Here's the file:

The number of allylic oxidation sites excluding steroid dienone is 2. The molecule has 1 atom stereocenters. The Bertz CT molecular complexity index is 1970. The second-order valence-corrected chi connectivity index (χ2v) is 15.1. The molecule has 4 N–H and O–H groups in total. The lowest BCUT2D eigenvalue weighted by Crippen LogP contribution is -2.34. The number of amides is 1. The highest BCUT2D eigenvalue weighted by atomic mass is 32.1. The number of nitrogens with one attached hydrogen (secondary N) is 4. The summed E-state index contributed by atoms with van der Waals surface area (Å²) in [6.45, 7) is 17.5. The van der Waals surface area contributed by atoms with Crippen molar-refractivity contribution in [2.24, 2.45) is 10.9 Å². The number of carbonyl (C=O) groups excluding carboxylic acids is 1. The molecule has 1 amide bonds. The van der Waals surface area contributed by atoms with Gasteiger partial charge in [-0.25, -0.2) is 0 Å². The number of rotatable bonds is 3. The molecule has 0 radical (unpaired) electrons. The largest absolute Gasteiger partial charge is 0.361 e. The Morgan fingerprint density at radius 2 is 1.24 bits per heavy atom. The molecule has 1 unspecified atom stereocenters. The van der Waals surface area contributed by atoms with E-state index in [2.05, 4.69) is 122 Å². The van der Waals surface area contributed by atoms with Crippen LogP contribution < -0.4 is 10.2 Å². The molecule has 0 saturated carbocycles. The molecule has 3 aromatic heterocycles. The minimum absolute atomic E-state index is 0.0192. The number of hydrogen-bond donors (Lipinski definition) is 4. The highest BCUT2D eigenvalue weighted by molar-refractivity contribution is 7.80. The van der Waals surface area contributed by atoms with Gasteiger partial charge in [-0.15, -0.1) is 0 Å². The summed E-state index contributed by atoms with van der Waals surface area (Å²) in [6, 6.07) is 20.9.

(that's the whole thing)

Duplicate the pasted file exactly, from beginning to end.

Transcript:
The number of allylic oxidation sites excluding steroid dienone is 2. The molecule has 1 atom stereocenters. The Bertz CT molecular complexity index is 1970. The second-order valence-corrected chi connectivity index (χ2v) is 15.1. The molecule has 4 N–H and O–H groups in total. The lowest BCUT2D eigenvalue weighted by Crippen LogP contribution is -2.34. The number of amides is 1. The highest BCUT2D eigenvalue weighted by atomic mass is 32.1. The number of nitrogens with one attached hydrogen (secondary N) is 4. The summed E-state index contributed by atoms with van der Waals surface area (Å²) in [6.45, 7) is 17.5. The van der Waals surface area contributed by atoms with Crippen molar-refractivity contribution in [2.24, 2.45) is 10.9 Å². The number of carbonyl (C=O) groups excluding carboxylic acids is 1. The molecule has 1 amide bonds. The van der Waals surface area contributed by atoms with Gasteiger partial charge in [-0.25, -0.2) is 0 Å². The number of rotatable bonds is 3. The molecule has 0 radical (unpaired) electrons. The largest absolute Gasteiger partial charge is 0.361 e. The Morgan fingerprint density at radius 2 is 1.24 bits per heavy atom. The molecule has 1 unspecified atom stereocenters. The van der Waals surface area contributed by atoms with E-state index in [2.05, 4.69) is 122 Å². The van der Waals surface area contributed by atoms with Crippen LogP contribution < -0.4 is 10.2 Å². The molecule has 0 saturated carbocycles. The molecule has 3 aromatic heterocycles. The minimum absolute atomic E-state index is 0.0192. The number of hydrogen-bond donors (Lipinski definition) is 4. The highest BCUT2D eigenvalue weighted by molar-refractivity contribution is 7.80. The van der Waals surface area contributed by atoms with Gasteiger partial charge in [-0.15, -0.1) is 0 Å². The summed E-state index contributed by atoms with van der Waals surface area (Å²) in [6, 6.07) is 20.9.